How 2 Credit Unions Became Leaders In Member Growth

A big Indiana credit union offers high rates to savers while a small Virginia credit union charges ahead with a community charter.

 
 

Evansville Teachers Federal Credit Union ($1.2B, Evansville, IN) has more branches than RiverTrace Federal Credit Union ($24.3M, Henrico, VA) has employees — 14 versus seven — but the two institutions have more in common than a federal charter.

Each has been posting member growth numbers that exceed industry averages, driven in large part by indirect auto lending. But not exclusively. Good deals in checking accounts and good ol’ community outreach also play a part.

According to third quarter performance data from Callahan & Associates, RiverTrace added 1,250 members from 2014 to 2015. Its 90.51% year-over-year jump in membership places the Virginia credit union at the top of the list for credit unions with the highest 12-month member growth and no significant mergers.

LEADERS IN 12-MONTH MEMBERSHIP GROWTH
For all U.S. credit unions | Data as of 09.30.15
© Callahan & Associates | www.creditunions.com

Rank Credit Union State 12-Month Member Growth Members as of 3Q 2015 Members as of 3Q 2014 Assets
1 RiverTrace VA 90.51% 2,631 1,381 $24,268,451
2 WinSouth AL 82.85% 73,725 40,320 $238,178,849
3 Carpenters MN 79.89% 16,942 9,418 $21,470,898
4 Richmond Fire Dept. VA 69.29% 2,541 1,501 $20,371,944
5 Connexus WI 62.60% 187,243 115,155 $1,136,605,516
6 Trius NE 61.27% 9,455 5,863 $60,808,153
7 IC MA 59.61% 34,817 21,814 $503,295,627
8 Wepawaug-Flagg CT 46.89% 12,384 8,431 $108,251,195
9 U.P. State MI 43.11% 9,259 6,470 $64,282,998
10 Evansville Teachers IN 42.73% 125,335 87,812 $1,157,867,141

* excludes significant mergers
Source: Peer-to-Peer Analytics by Callahan & Associates

Evansville Energy

Evansville Teachers, meanwhile, was No. 10 on that list, and the largest by asset size. It posted 42.73% membership growth in one year, during a 12-month time frame when industry membership expanded 3.7% annually and topped 103 million.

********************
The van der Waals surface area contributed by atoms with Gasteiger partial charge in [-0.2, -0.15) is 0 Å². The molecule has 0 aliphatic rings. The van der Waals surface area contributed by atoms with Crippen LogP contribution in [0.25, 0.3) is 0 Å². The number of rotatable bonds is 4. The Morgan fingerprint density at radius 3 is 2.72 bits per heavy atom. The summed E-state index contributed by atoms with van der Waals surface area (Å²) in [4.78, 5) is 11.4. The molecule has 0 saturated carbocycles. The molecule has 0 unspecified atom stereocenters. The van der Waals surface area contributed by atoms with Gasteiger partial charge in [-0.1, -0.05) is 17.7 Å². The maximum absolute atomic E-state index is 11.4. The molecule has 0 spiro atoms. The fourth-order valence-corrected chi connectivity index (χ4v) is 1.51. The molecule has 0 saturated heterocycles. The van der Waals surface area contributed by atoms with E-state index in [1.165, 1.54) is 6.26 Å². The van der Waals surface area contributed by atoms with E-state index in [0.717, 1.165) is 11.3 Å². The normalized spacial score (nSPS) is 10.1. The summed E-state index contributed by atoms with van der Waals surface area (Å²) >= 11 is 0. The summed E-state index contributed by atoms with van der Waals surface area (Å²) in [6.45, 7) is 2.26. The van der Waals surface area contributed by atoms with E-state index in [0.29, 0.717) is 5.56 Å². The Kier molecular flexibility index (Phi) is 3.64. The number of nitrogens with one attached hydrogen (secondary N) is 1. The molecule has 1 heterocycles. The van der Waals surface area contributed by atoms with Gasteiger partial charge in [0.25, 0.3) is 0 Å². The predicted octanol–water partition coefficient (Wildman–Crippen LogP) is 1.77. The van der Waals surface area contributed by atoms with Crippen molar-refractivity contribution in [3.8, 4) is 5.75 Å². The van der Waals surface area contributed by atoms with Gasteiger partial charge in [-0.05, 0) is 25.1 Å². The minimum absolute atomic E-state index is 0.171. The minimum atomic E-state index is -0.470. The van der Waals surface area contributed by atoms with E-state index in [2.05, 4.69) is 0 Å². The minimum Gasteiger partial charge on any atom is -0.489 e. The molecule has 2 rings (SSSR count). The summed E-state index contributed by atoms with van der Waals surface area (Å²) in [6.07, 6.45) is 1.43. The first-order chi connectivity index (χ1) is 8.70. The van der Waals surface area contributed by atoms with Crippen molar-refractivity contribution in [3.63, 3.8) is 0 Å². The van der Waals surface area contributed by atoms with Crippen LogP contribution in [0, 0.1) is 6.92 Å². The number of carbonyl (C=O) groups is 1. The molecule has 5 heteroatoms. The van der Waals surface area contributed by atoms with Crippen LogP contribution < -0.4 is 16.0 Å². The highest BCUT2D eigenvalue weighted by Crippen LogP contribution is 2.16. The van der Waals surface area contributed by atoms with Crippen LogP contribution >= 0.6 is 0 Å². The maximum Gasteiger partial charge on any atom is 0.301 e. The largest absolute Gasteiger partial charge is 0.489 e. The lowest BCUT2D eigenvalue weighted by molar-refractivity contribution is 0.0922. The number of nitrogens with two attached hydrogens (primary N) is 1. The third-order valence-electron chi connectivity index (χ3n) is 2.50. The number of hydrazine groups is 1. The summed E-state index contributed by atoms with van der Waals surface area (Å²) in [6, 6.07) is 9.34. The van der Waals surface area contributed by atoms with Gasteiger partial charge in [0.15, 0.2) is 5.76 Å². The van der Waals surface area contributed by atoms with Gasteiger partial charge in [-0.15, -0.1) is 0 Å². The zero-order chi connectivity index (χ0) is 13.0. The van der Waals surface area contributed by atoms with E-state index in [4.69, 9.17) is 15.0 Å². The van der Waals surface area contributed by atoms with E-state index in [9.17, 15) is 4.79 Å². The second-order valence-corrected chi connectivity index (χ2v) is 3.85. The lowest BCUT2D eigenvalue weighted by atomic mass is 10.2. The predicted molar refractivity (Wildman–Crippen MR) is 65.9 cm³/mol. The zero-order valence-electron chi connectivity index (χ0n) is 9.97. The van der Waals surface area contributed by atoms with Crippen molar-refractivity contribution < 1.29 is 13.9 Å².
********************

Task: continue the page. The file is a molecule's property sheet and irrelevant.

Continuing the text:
Bill Schirmer, president and CEO at Evansville Teachers for the past four years, says his fast-growing credit union is using strategies he saw work for years at his former employer, Lake Michigan Credit Union ($3.9B, Grand Rapids, MI).

“We’re engaging members with much higher rates and currently pay as high as 3.00% on dividends and 2.07% on certificates,” Schirmer says. “Indirect lending is a big part, but online account opening also is highly effective. People are shocked at how much organic growth we’re seeing.”

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He attributes 13% to 14% of his membership growth to new checking accounts. Shares, meanwhile, increased nearly 11% from third quarter 2014 to third quarter 2015 at the Indiana credit union.

Evansville Teachers is also posting strong growth by other measures, including total auto loan growth of 38.97% in the third quarter, compared with 15.29% on average for all credit unions and 17.40% for its billion-dollar peers. But, Schirmer says the credit union is now nearly loaned out and is going to pare back on indirect lending.

“We’re anticipating about 25% member growth now going forward because of that,” he says.

Virginia Values

A community charter and community values have helped drive sharp membership growth at RiverTrace, along with a first foray into indirect lending.

“There are several reasons why we have seen membership growth,” says president and CEO Catherine McDermott. “We converted from a single sponsor field of membership to a community-chartered credit union at the end of 2014. That alone raised our potential for membership to more than 900,000.”

Read about member growth and more in Callahan's coverage of third quarter industry performance. Click Here.

The suburban Richmond credit union also started indirect lending in December 2014, putting $6,734,528 in that activity on the books by the end of the third quarter. That helped drive overall loan growth of 60.03% in the third quarter of 2015 to a total portfolio of $16.78 million.

“We’ve been doing a lot of branding and advertising in the communities that we now serve,” McDermott says. “We’ve also started doing community events and trade shows where we can get lots of exposure.”